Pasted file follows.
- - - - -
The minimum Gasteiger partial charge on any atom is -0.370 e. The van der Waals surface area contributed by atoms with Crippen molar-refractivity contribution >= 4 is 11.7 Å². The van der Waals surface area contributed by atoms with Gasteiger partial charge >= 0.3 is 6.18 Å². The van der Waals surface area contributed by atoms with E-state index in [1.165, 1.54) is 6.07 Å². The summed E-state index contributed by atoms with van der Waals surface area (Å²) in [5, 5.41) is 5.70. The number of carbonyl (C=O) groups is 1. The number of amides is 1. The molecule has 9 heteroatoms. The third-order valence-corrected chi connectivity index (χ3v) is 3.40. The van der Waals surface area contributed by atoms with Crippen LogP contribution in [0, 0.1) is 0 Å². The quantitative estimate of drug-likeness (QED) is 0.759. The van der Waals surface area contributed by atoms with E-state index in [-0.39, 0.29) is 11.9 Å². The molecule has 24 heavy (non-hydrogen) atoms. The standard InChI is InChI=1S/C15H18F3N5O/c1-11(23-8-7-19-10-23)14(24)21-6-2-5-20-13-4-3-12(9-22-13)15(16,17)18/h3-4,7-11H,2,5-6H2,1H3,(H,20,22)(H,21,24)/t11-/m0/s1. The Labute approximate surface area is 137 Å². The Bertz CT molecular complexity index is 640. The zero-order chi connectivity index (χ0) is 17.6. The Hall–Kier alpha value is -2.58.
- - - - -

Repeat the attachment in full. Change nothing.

The minimum Gasteiger partial charge on any atom is -0.370 e. The van der Waals surface area contributed by atoms with Crippen molar-refractivity contribution >= 4 is 11.7 Å². The van der Waals surface area contributed by atoms with Gasteiger partial charge >= 0.3 is 6.18 Å². The van der Waals surface area contributed by atoms with E-state index in [1.165, 1.54) is 6.07 Å². The summed E-state index contributed by atoms with van der Waals surface area (Å²) in [5, 5.41) is 5.70. The number of carbonyl (C=O) groups is 1. The number of amides is 1. The molecule has 9 heteroatoms. The third-order valence-corrected chi connectivity index (χ3v) is 3.40. The van der Waals surface area contributed by atoms with Crippen LogP contribution in [0, 0.1) is 0 Å². The quantitative estimate of drug-likeness (QED) is 0.759. The van der Waals surface area contributed by atoms with E-state index in [-0.39, 0.29) is 11.9 Å². The molecule has 24 heavy (non-hydrogen) atoms. The standard InChI is InChI=1S/C15H18F3N5O/c1-11(23-8-7-19-10-23)14(24)21-6-2-5-20-13-4-3-12(9-22-13)15(16,17)18/h3-4,7-11H,2,5-6H2,1H3,(H,20,22)(H,21,24)/t11-/m0/s1. The Labute approximate surface area is 137 Å². The Bertz CT molecular complexity index is 640. The zero-order chi connectivity index (χ0) is 17.6. The Hall–Kier alpha value is -2.58.